PED’s teacher advisory committee criticized
Education chief: Union should not ‘besmirch’ teachers in the group
The New Mexico Public Education Department has launched its second year of the Secretary’s Teacher Advisory Committee, a group of educators from across the state who work directly with top officials.
Former PED Secretary Hanna Skandera created the advisory and several other groups to connect more directly with teachers after being criticized for not doing so earlier. The first group provided input on a variety of initiatives, including community meetings, teacher resources and an annual New Mexico Teacher Summit.
But some are questioning whether the committee is truly representative.
Sen. Mimi Stewart, Legislative Education Study Committee chairwoman, said she does not believe the advisory committee is a real grassroots group because PED is “picking and choosing” who can join.
The Albuquerque Democrat, and outspoken critic of PED, said she has also heard that the department is asking advisory members to attend school board and legislative meetings to advocate for the state’s education policies.
“I’m hoping that I can hear more from them other than promoting the PED reforms,” Stewart said. “I’m really looking forward to that. I hope it happens.”
She has been joined in her criticism by union leaders, who have also claimed PED only selected teachers who support state initiatives.
That’s a position blasted by PED Secretary-designate Christopher Ruszkowski, who questions why union leaders are “choosing to besmirch” teachers who serve on the committee.
Patricia Martinez, a special education K-5 head teacher at Kirtland Elementary in Albuquerque, is a member of this year’s committee.
She disagreed with the characterization that PED is pushing the advisory members to become spokespeople for the state and said PED is “promoting open communication” between department officials and the teacher community.
“The PED knows it needs to do a better job communicating with teachers,” she said.
Martinez wanted to join the committee to “be proactive” and help improve education across the state.
“I’m excited,” she said. “It’s easy to complain. I’m tired of that. I was one of those people — I could tell you everything I didn’t like.”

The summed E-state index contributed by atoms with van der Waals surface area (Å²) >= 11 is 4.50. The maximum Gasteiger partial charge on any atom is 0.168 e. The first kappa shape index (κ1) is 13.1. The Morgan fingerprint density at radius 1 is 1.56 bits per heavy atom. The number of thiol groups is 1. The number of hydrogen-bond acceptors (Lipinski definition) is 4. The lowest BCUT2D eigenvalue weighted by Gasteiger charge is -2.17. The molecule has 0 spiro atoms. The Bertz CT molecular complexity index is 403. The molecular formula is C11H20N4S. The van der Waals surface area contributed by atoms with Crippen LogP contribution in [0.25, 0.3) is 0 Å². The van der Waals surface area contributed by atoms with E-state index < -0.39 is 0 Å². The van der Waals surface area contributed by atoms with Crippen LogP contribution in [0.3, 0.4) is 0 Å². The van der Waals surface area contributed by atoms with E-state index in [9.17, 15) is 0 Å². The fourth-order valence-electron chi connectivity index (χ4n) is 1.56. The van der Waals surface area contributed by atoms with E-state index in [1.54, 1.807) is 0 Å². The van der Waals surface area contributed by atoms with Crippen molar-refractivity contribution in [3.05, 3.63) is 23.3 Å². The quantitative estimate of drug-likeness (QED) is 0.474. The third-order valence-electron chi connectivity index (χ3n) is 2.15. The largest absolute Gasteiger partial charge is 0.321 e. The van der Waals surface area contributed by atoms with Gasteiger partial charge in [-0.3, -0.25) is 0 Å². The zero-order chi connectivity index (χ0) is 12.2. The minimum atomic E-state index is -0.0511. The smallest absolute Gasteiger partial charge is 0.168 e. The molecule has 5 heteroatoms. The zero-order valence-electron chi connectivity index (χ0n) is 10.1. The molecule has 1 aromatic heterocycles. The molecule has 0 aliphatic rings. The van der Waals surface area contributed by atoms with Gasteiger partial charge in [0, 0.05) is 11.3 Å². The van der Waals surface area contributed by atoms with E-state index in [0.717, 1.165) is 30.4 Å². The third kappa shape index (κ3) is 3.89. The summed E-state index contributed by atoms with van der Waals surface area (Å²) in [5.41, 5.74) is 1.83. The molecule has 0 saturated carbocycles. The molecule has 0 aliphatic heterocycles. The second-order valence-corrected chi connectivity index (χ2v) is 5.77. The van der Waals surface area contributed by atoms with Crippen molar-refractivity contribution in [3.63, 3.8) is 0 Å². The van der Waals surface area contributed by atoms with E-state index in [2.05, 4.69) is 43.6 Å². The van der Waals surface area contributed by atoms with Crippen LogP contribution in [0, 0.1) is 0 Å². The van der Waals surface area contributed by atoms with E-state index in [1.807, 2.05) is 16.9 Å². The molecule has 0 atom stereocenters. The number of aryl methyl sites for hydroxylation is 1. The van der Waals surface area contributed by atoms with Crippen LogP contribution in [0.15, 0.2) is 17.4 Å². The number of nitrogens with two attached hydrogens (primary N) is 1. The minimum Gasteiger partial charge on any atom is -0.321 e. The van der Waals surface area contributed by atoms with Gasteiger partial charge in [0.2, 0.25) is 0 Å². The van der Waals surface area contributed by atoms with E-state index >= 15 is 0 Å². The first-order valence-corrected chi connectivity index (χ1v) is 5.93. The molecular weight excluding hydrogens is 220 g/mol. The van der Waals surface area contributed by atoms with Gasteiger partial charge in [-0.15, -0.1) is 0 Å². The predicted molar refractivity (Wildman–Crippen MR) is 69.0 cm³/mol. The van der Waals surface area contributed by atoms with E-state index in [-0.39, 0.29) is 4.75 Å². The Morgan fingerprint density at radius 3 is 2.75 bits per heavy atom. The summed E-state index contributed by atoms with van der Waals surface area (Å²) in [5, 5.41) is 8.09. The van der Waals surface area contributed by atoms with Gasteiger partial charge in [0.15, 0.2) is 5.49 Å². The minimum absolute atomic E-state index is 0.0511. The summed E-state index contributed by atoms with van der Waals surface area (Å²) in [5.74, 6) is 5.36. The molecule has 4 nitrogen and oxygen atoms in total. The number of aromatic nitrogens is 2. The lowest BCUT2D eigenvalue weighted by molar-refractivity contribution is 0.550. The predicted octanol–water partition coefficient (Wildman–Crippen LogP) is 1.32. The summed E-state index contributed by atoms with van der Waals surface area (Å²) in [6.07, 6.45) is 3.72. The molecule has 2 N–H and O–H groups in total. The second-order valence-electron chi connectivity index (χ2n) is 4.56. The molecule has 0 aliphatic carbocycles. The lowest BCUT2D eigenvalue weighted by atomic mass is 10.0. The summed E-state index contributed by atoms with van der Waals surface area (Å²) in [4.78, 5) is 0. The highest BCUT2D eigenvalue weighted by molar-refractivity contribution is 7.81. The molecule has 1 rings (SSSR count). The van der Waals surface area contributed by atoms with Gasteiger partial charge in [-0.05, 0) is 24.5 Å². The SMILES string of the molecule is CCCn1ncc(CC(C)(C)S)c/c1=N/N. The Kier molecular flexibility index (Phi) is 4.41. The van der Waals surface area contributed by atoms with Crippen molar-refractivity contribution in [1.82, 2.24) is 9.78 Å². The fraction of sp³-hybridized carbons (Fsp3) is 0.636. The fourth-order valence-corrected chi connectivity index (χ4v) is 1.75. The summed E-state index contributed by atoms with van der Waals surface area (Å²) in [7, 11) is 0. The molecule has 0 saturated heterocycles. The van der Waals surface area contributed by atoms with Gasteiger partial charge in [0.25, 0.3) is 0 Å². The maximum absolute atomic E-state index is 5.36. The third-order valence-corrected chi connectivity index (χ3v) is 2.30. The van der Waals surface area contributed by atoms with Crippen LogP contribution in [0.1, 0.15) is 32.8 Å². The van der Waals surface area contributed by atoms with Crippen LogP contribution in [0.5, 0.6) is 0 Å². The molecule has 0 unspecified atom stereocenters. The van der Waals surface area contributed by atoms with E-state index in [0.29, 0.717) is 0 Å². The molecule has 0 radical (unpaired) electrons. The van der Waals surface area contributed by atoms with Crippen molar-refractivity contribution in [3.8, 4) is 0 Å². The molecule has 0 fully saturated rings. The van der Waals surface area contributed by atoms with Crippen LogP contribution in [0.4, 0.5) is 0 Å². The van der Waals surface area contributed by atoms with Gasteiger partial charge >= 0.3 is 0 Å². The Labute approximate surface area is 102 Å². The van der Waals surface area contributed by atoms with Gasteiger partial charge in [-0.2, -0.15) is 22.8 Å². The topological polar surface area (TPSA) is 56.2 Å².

Rigorous selection process
PED chose 26 teachers for the current cohort — roughly 10 percent of the applicant pool — after a rigorous selection process, including a survey and video interview.
The teachers’ overall evaluation scores were also a factor.
PED is spending $18,000 to organize the current cohort.
The group held its first meeting with Ruszkowski in mid-August.
Before resigning in June, Skandera told the Journal that she regrets not communicating directly with teachers sooner.
Skandera said she used to think she could talk to superintendents and expect them to pass on her messages to teachers, who would then speak to parents.
“It was the worst game of telephone,” Skandera said.
PED created a number of groups to reach teachers directly, including the Secretary’s Teacher Advisory Committee, the New Mexico Teacher Leader Network, New Mexico Literacy Dream Team and teacher liaisons.
Last year, the New Mexico Teach Plus Fellows, a group of 15 educators from around the state, made suggestions that led to significant changes in the teacher evaluation system, including a reduction in the weight of student test scores.
PED said it did not select teachers based on their support for state programs and did not know how many were members of a union.
Ken Strawn, a Las Cruces fourth-grade teacher, serves on the National Education Association of New Mexico board of directors and was selected to be on the Teacher Advisory Committee’s first cohort.
He said he felt the meetings became political over time.
Still, Strawn said it was worthwhile to participate because he got to know top PED officials on a first-name basis.
Strawn recommended that PED ask superintendents to select the advisory group members to demonstrate the group’s independence.
Ruszkowski said PED coordinates with superintendents on many programs, and he is happy with the selection process.
Open to dissent
NEA of New Mexico spokesman Charles Goodmacher said he believes advisory group members are well-intentioned, but he said PED is highlighting them to create a false sense of support for its policies.
“It is the pressure brought by our unions, legislators and community allies which, according to PED Secretary Skandera herself, gave rise to these groups as a counterweight to the majority of educators,” he said.
Ruszkowski said Goodmacher’s statement doesn’t “deserve the ink on the paper it’s printed on” and called for him to apologize to the advisory members.
“I am honestly sitting here wondering what has it come to that there is opportunity after opportunity after opportunity to come to the table with ideas and solutions about how to improve student outcomes and student achievement,” he said. “Instead, they (NEA) are choosing to besmirch a group of 26 classroom teachers from across the state.”
Goodmacher, in turn, said PED is discounting the unions, which provide a platform for many teachers to express their opinions. Roughly half of the state’s teachers belong to a union.
The other Albuquerque member of the Secretary’s Teachers Advisory Committee, Jacob Kolander, who teaches English at South Valley Academy, said PED was open to dissent during the first 2017-2018 cohort meeting last month.
“We have been able to express contradictory viewpoints,” he said.
Sen. Mimi Stewart